[00:03:50] Ryan: That’s awesome. So let’s get into your story. Let’s start from the beginning and what got you into being a business owner and that travel and we’ll work our way [00:04:00] backward, in how that gets you into where you’re at today as a business coach.
[00:04:04] Alvin: Yeah, absolutely. So I studied in Melbourne Australia as a pharmacist. I went to school, did my university and. It’s typical actually in Australia like after you finish a university degree, Good thing to go and travel. So that’s what I did traveled came back and I came back with a little bit more fire in my belly okay, now it’s time to do something.
[00:04:26] Alvin: So I instead of work, I worked and I hustled my way into a business partnership, which was really fantastic for me. With uh, two older gentlemen who were my business partners. And once, once I got into business with them, we just started expanding the pharmacies buying and selling a few.
[00:04:44] Alvin: And I think about 10 years into that relationship, we decided to go our separate ways and I was running my own pharmacy on my own, and, they had theirs and just continuing along with the journey and along the way, I was able to travel lots and really. It was really instilled in me through the [00:05:00] coaches and the mentors that I worked with in building my business that a business is meant to provide you with what you want outta life and not be a slave and you are not a slave to the business.
[00:05:10] Alvin: So I was very fortunate in, I was able to live that life. And then of course the pandemic came. It was a great time to be in pharmacy. Great time to have a pharmacy business. Super busy and it was a really good time to sell. So I sold and we decided to come here.
[00:05:26] Ryan: So did the pan, so what did the pandemic change in the pharmacy business in Australia?
[00:05:31] Ryan: Yes.
[00:05:32] Alvin: Absolutely. It was pretty frantic because everyone was obviously and rightfully so concerned about their health. People were also I had at that time, a suburban pharmacy, so out in the burbs and in Melbourne anyway, the whole central business district where a lot of the corporate types, weren’t able to go into the office buildings as a consequence, people were working from home.
[00:05:53] Alvin: The bur. Everyone’s coming to our pharmacy. So the business traffic foot traffic, everything went up [00:06:00] just as a matter of function, really, thanks to the pandemic. And then we obviously had to innovate very quickly to deal with an increased number of clients, but also this whole change in the situation with the pandemic.
[00:06:11] Alvin: Limiting the number of people in the store. We had all these regulations and, people, if you were sick, rightly weren’t coming into the pharmacy. So we had to quickly, ramp up our delivery services. Also, there was the issue of scripts, prescriptions, paper prescriptions were getting.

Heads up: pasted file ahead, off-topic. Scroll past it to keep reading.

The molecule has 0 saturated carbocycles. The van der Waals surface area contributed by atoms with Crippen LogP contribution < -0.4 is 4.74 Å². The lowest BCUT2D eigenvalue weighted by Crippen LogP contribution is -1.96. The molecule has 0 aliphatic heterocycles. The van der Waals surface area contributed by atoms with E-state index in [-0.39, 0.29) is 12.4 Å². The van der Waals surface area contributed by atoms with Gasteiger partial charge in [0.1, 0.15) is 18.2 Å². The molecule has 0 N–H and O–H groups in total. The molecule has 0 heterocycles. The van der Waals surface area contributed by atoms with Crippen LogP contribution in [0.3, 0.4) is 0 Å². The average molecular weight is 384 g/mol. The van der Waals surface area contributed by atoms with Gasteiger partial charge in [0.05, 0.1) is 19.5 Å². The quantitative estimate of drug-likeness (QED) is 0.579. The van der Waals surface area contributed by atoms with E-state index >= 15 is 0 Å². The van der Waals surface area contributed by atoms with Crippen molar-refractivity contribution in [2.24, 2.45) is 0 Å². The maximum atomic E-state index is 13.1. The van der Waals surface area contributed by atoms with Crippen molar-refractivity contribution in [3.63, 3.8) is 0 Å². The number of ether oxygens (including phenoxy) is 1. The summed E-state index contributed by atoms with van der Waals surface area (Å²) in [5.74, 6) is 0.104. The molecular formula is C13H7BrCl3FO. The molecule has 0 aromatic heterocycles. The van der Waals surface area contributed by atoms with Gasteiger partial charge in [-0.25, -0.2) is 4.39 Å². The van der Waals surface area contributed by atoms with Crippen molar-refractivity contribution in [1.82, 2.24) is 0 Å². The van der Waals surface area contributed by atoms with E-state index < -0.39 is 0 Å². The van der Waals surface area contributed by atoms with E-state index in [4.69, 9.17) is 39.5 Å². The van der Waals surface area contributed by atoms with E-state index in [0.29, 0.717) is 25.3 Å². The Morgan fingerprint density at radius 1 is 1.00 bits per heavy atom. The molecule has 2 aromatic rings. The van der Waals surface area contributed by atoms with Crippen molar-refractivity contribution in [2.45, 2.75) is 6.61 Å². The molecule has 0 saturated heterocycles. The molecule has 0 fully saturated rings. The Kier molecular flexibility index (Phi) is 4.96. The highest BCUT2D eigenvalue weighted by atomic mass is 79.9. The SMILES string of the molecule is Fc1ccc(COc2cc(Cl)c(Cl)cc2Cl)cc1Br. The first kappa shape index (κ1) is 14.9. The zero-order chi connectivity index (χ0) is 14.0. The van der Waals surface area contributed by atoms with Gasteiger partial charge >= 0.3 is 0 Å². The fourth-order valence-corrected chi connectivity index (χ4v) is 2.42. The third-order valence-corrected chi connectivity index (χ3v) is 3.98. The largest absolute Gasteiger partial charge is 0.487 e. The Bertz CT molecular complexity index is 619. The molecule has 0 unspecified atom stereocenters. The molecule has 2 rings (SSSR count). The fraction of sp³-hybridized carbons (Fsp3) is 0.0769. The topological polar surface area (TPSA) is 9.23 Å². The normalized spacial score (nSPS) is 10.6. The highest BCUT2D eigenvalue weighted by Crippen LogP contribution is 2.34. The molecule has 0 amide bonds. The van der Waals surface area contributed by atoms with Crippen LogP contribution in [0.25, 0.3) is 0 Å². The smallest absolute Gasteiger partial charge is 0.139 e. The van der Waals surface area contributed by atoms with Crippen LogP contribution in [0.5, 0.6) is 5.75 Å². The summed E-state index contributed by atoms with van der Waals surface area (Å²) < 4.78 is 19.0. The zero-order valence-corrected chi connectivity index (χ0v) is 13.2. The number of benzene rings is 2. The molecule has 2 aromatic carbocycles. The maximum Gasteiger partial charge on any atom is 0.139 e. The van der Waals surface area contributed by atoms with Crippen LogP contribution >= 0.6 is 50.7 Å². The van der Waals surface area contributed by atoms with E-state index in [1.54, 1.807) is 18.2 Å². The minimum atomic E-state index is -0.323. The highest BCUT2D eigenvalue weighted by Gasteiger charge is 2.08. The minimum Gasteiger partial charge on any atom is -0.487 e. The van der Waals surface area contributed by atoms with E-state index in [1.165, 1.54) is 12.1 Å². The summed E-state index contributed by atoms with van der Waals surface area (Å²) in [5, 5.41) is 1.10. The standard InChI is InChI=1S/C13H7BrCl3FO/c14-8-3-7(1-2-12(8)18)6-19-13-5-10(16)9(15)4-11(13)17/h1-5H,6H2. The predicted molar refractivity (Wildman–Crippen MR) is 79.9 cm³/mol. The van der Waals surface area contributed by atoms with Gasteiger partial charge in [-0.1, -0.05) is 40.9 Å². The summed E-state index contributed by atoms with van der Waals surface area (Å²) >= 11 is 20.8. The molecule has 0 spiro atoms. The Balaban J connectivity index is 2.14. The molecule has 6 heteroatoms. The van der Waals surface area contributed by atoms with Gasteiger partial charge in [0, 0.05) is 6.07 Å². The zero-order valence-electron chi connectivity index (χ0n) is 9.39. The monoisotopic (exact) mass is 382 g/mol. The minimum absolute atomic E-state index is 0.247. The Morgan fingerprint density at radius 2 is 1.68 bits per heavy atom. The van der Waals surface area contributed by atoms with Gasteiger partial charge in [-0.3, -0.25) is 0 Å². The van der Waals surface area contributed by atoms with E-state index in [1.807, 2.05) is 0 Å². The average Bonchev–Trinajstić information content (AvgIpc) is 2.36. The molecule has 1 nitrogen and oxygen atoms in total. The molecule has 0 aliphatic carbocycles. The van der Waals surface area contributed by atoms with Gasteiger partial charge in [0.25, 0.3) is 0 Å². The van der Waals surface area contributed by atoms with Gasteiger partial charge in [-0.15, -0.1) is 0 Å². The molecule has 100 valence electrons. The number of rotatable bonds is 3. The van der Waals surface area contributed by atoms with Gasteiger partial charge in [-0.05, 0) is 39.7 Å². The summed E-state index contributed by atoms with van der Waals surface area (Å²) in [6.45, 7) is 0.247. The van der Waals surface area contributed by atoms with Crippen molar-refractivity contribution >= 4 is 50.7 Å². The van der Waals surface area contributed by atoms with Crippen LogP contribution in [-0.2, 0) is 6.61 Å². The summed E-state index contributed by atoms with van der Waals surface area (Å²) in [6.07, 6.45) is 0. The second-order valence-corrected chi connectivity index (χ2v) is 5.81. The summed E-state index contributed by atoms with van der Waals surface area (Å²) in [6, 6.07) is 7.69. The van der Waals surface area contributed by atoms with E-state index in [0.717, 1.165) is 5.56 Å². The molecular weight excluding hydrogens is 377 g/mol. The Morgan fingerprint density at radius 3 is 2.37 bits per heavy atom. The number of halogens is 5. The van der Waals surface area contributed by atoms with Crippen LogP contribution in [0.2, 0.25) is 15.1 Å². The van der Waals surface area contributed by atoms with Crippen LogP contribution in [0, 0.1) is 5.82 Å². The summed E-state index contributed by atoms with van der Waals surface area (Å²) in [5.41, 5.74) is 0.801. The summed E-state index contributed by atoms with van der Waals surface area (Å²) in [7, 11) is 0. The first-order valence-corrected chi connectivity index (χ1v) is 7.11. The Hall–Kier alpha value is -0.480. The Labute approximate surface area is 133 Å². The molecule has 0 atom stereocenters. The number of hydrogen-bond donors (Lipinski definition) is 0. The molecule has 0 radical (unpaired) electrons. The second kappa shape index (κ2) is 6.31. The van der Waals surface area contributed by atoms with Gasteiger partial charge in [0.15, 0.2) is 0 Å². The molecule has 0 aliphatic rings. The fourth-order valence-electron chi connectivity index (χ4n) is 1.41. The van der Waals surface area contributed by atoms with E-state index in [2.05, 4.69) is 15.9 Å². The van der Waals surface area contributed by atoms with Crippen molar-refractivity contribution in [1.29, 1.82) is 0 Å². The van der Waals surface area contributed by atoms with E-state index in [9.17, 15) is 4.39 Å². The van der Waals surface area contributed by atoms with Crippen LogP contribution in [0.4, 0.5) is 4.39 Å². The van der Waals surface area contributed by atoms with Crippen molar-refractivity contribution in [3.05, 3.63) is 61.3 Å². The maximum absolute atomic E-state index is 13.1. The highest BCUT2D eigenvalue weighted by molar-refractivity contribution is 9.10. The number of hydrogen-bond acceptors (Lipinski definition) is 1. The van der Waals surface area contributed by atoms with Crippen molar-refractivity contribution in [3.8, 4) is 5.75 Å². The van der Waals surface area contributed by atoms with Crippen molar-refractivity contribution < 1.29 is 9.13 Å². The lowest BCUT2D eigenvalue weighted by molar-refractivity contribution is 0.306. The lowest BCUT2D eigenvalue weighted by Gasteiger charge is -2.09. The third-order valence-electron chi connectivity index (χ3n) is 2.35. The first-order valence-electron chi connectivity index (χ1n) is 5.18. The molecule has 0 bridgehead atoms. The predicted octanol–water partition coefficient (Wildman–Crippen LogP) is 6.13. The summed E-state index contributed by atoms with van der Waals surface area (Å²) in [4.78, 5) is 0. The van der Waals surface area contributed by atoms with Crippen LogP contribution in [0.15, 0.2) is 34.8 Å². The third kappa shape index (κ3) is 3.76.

[00:06:25] Alvin: Really dangerous because, I’m not sure if I’m sure you remember, there was that whole dealer you couldn’t touch paper or mail or anything. Yes. So yes so we had to quickly the whole pharmacy industry had to quickly develop electronic prescriptions and so on and so forth. Yeah, it was a good time and, At one stage, there were lockdowns in Melbourne and in the whole of Australia actually, and not every business could open.
[00:06:47] Alvin: But because the pharmacy was a healthcare provider business and, an essential business, we were classified as we, we were open and, and of course, you don’t just sell drugs in Australia. You sell a lot of auxiliary products [00:07:00] makeup, perfume over-the-counter stuff, vitamins. We were just very fortunate in that respect to be able to.
[00:07:06] Alvin: Help people out and I guess capitalize on the pandemic.
[00:07:09] Ryan: So there’s a lot in there done PAC. So let’s start from the kinda like from the beginning, the pandemic shifted a lot of businesses. So how did your pharmacies, what did, what steps did you take to start that shift? And when did you see it?
[00:07:23] Ryan: So the pandemic hit you’re in a midstream in your business and you’re going well. What were some of those initial steps that you had to take? To be able to adjust to the pandemic.
[00:07:33] Alvin: Wow. We weren’t very articulate in the way we did that. It was literally playing catch up because all of a sudden it was here.
[00:07:41] Alvin: We’d heard about it in China and we’d heard about it around the world. It was never gonna come to Australia because Australia’s this really big isolated island, but it came. So basically the steps we took. So at that stage, I was only working in the business three days a week. So I. Yeah, it was really hard to get staff.
[00:07:58] Alvin: So I, I had to go back in [00:08:00] and start working and helping the team out. So that was one thing that we did, but that was really good because I was able to see firsthand all the little things that needed to be organized very quickly. And I was very fortunate. We had a great team. We were a large-ish pharmacy, so I could call on part-time staff, casual staff, and bring the team together and really execute all the fun things that we did.